Marshall, Patricia A. “Anthropology and Bioethics.” Medical Anthropology Quarterly 6, no. 1. New Series (March 1992): 49-73.

Muller, J. H. “Anthropology, Bioethics, and Medicine: A Provocative Trilogy.” Medical Anthropology Quarterly 8, no. 4 (1994): 448-467.

(Isn’t it interesting to note the non-division between anthropology and sociology in empirical study of ethics: culture or society?)

There are a proliferating number of histories in medical and bio- ethics. If you do medical ethics I urge you to become at least minimally acquainted with the relevant historical work. Of modern bioethics there is the Birth of Bioethics by Jonsen but I think it more fruitful to read his book with Stephen Toulmin ‘The Abuse of Casuistry’. It is a better book, but also because it is necessary for you to read:

Fox, Renee C., and Judith P. Swazey. Observing Bioethics. Oxford University Press Inc, USA, 2008.

Which will tell you most of what you need to know about Jonsen’s account. Indeed it is well worth reading anything written by Renee Fox. At all, ever.

In a similar vein one can speak of the work of Charles Bosk. If you read one thing read:

Bosk, C. L. What Would You Do?: Juggling Bioethics and Ethnography. Chicago University Press, 2009. (You can read my review of it here [.pdf]).

It collects a number of his important articles and chapters from various of his monographs (and their second editions). But most, if not all, of his stuff is worth reading.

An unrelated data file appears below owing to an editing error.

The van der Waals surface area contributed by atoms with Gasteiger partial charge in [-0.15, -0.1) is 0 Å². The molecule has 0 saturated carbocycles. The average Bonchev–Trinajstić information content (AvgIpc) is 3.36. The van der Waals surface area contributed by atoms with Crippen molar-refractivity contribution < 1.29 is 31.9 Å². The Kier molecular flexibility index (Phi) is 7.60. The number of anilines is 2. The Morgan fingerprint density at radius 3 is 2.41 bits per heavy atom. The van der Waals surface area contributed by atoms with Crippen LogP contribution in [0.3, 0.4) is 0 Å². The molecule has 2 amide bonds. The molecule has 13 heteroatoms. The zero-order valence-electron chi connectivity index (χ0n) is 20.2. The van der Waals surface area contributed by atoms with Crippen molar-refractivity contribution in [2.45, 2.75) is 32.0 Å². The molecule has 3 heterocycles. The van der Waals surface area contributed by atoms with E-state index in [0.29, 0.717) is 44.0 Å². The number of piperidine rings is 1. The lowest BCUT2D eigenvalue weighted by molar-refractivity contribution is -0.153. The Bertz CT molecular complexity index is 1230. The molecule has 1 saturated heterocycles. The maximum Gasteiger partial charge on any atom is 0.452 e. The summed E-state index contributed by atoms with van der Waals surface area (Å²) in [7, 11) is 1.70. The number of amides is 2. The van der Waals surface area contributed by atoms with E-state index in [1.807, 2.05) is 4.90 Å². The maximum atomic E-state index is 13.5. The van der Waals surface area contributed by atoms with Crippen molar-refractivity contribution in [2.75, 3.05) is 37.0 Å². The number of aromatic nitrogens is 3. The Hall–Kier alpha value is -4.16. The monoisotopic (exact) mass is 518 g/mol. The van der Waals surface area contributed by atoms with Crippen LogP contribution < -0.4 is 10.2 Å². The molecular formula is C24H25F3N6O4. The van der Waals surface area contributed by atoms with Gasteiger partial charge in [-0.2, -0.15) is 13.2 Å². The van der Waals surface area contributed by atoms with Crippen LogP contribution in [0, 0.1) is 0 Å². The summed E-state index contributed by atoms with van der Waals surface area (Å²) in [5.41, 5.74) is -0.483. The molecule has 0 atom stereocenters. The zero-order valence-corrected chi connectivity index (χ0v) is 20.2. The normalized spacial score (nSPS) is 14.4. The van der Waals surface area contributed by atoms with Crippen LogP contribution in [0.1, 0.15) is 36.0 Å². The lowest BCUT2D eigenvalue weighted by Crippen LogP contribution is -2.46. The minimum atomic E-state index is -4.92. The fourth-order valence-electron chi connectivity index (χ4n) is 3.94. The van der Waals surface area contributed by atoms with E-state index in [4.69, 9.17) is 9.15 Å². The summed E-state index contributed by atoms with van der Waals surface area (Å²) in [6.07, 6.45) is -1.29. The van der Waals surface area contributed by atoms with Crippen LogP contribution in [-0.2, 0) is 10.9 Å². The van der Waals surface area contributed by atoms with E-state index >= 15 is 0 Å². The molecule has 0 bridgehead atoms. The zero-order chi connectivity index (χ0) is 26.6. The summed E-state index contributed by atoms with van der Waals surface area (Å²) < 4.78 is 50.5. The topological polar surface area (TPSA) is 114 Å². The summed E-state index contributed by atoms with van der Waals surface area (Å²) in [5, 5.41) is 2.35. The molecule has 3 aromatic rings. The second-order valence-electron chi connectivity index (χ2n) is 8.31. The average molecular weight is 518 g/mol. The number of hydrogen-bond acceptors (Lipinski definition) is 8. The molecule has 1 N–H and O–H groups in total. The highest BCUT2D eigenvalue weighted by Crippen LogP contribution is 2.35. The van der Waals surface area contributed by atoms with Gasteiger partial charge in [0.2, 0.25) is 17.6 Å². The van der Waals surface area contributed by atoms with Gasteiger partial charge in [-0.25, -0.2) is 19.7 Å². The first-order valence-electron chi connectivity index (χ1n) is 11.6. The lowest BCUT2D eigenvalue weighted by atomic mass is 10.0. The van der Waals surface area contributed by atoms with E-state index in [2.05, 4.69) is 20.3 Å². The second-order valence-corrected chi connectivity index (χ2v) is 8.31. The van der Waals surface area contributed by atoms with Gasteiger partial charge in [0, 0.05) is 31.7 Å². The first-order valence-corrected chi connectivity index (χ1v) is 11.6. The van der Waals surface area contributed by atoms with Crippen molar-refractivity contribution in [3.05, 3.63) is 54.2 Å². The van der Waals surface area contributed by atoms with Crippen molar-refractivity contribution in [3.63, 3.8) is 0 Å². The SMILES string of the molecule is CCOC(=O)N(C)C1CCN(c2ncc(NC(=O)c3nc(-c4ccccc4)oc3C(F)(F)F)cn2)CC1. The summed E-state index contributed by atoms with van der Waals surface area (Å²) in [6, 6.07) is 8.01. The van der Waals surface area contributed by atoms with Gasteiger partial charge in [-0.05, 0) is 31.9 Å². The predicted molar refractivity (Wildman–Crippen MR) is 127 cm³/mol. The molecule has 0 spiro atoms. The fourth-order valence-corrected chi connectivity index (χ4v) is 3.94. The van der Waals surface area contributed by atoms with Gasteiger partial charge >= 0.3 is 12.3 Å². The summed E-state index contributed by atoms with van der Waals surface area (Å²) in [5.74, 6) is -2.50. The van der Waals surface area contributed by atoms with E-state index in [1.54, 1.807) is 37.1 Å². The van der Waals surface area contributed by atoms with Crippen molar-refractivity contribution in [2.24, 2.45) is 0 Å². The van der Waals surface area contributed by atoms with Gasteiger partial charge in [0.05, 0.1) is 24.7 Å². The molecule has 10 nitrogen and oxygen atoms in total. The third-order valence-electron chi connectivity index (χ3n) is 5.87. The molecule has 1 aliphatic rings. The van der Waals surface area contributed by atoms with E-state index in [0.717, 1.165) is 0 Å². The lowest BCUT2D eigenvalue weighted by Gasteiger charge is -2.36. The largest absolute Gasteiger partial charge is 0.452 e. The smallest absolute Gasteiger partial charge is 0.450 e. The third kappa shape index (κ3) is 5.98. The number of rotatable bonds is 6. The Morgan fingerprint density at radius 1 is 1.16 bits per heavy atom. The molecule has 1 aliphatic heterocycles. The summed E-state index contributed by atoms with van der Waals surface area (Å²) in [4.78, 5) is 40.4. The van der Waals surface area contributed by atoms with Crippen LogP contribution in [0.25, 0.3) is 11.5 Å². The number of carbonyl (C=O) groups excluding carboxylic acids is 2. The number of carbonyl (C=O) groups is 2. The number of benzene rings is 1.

There is also the recent Cambridge World History of Medical Ethics which will contain at least one relevant essay to whatever it is you are doing in bioethics. My review is here [pdf] but more amusement can be derived from Roger Cooter’s essay review:

Cooter, R. “Inside the Whale: Bioethics in History and Discourse.” Social History of Medicine 23, no. 3 (10, 2010): 662-672.

He has a few other articles on medical and bio- ethics which are worth a look if you like his style.

There are a number of edited collections which have been influential in the social and empirical turn in bioethics. They are becoming increasingly hard to find and expensive. If you ever get stuck most are in the Wellcome’s library, which is free to join. Anyway, some are:

De Vries, R., L. Turner, K. Orfali, and C. Bosk. The View from Here: Bioethics and the Social Sciences. 1st ed. WileyBlackwell, 2007.  (This is in fact a book production of an issue of Sociology, Health and Illness (2006: 26(6) 665-881). This is something they do every year, so watch out medical sociology peeps! (Edit: this call for papers indicates there is another of these in the pipeline at the moment).

De Vries, R. G., and J. Subedi. Bioethics and society: constructing the ethical enterprise. Prentice Hall, 1998.

Gastmans, C., K. Dierickx, H. Nys, and P. Schotsmans. New Pathways for European Bioethics. Intersentia Uitgevers N V, 2007.

Hoffmaster, Barry. Bioethics in Social Context. Temple University Press, U.S., 2001.

Weisz, G. Social Science Perspectives on Medical Ethics. Kluwer Academic Publishers, 1990.

(Check out if Rodopi have anything to offer you too. The various Hayry, Takala, Holm, Arnason and Herrisone-Kelly  books are worth reading but too philosophical to make it onto this reading list.)

Finally, two seemingly strange books which have fundamentally impacted on my thinking are: